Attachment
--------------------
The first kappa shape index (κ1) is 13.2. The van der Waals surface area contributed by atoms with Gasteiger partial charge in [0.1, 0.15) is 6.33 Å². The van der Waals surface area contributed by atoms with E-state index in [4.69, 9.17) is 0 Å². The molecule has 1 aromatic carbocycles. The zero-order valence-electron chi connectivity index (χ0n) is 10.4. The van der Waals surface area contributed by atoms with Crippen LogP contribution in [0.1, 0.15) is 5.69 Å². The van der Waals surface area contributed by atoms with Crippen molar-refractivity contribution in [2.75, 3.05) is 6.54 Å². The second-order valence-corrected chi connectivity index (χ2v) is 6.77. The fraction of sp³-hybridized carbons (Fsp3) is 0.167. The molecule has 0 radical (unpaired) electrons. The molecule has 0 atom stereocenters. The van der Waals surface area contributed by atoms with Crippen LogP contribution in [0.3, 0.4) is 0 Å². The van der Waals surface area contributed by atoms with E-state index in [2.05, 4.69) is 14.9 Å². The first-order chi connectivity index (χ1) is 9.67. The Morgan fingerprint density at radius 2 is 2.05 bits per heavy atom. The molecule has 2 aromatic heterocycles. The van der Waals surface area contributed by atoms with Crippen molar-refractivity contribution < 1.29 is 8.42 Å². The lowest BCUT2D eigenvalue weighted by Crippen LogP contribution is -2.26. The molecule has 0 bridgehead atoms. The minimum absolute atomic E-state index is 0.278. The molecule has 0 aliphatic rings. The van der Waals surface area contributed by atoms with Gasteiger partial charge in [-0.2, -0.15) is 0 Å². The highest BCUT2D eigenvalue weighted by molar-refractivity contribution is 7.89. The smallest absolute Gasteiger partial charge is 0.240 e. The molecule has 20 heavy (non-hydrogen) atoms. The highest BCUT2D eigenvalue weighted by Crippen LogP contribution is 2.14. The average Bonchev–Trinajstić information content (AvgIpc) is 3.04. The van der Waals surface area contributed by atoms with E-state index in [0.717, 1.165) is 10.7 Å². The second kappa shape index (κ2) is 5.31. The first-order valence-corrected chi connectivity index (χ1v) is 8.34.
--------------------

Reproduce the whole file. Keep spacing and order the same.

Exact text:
The first kappa shape index (κ1) is 13.2. The van der Waals surface area contributed by atoms with Gasteiger partial charge in [0.1, 0.15) is 6.33 Å². The van der Waals surface area contributed by atoms with E-state index in [4.69, 9.17) is 0 Å². The molecule has 1 aromatic carbocycles. The zero-order valence-electron chi connectivity index (χ0n) is 10.4. The van der Waals surface area contributed by atoms with Crippen LogP contribution in [0.1, 0.15) is 5.69 Å². The van der Waals surface area contributed by atoms with Crippen molar-refractivity contribution in [2.75, 3.05) is 6.54 Å². The second-order valence-corrected chi connectivity index (χ2v) is 6.77. The fraction of sp³-hybridized carbons (Fsp3) is 0.167. The molecule has 0 radical (unpaired) electrons. The molecule has 0 atom stereocenters. The van der Waals surface area contributed by atoms with Crippen LogP contribution in [0.3, 0.4) is 0 Å². The van der Waals surface area contributed by atoms with E-state index in [2.05, 4.69) is 14.9 Å². The first-order chi connectivity index (χ1) is 9.67. The Morgan fingerprint density at radius 2 is 2.05 bits per heavy atom. The molecule has 2 aromatic heterocycles. The van der Waals surface area contributed by atoms with Crippen molar-refractivity contribution < 1.29 is 8.42 Å². The lowest BCUT2D eigenvalue weighted by Crippen LogP contribution is -2.26. The molecule has 0 bridgehead atoms. The minimum absolute atomic E-state index is 0.278. The molecule has 0 aliphatic rings. The van der Waals surface area contributed by atoms with Gasteiger partial charge in [-0.2, -0.15) is 0 Å². The highest BCUT2D eigenvalue weighted by molar-refractivity contribution is 7.89. The smallest absolute Gasteiger partial charge is 0.240 e. The molecule has 20 heavy (non-hydrogen) atoms. The highest BCUT2D eigenvalue weighted by Crippen LogP contribution is 2.14. The average Bonchev–Trinajstić information content (AvgIpc) is 3.04. The van der Waals surface area contributed by atoms with E-state index in [0.717, 1.165) is 10.7 Å². The second kappa shape index (κ2) is 5.31. The first-order valence-corrected chi connectivity index (χ1v) is 8.34.